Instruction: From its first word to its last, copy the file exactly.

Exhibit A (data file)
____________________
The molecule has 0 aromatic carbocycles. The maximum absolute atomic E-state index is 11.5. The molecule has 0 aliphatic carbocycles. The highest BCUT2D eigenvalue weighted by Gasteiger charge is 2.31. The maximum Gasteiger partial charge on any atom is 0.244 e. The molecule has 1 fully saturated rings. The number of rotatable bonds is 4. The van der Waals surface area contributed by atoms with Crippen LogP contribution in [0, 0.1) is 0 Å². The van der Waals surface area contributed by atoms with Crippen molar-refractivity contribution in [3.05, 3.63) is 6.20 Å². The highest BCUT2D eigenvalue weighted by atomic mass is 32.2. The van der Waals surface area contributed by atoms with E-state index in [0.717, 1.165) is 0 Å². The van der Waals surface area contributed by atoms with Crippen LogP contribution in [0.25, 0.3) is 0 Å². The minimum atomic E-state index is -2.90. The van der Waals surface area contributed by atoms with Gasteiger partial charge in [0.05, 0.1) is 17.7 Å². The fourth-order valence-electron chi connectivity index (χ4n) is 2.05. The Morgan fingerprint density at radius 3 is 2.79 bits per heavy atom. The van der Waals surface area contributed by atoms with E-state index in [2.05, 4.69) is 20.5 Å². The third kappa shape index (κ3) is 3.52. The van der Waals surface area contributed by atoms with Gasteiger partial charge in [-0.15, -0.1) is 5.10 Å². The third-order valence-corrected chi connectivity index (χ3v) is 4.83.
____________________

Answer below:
The molecule has 0 aromatic carbocycles. The maximum absolute atomic E-state index is 11.5. The molecule has 0 aliphatic carbocycles. The highest BCUT2D eigenvalue weighted by Gasteiger charge is 2.31. The maximum Gasteiger partial charge on any atom is 0.244 e. The molecule has 1 fully saturated rings. The number of rotatable bonds is 4. The van der Waals surface area contributed by atoms with Crippen LogP contribution in [0, 0.1) is 0 Å². The van der Waals surface area contributed by atoms with Crippen molar-refractivity contribution in [3.05, 3.63) is 6.20 Å². The highest BCUT2D eigenvalue weighted by atomic mass is 32.2. The van der Waals surface area contributed by atoms with E-state index in [0.717, 1.165) is 0 Å². The van der Waals surface area contributed by atoms with Crippen LogP contribution in [0.25, 0.3) is 0 Å². The minimum atomic E-state index is -2.90. The van der Waals surface area contributed by atoms with Gasteiger partial charge in [0.05, 0.1) is 17.7 Å². The fourth-order valence-electron chi connectivity index (χ4n) is 2.05. The Morgan fingerprint density at radius 3 is 2.79 bits per heavy atom. The van der Waals surface area contributed by atoms with E-state index in [2.05, 4.69) is 20.5 Å². The third kappa shape index (κ3) is 3.52. The van der Waals surface area contributed by atoms with Gasteiger partial charge in [-0.15, -0.1) is 5.10 Å². The third-order valence-corrected chi connectivity index (χ3v) is 4.83.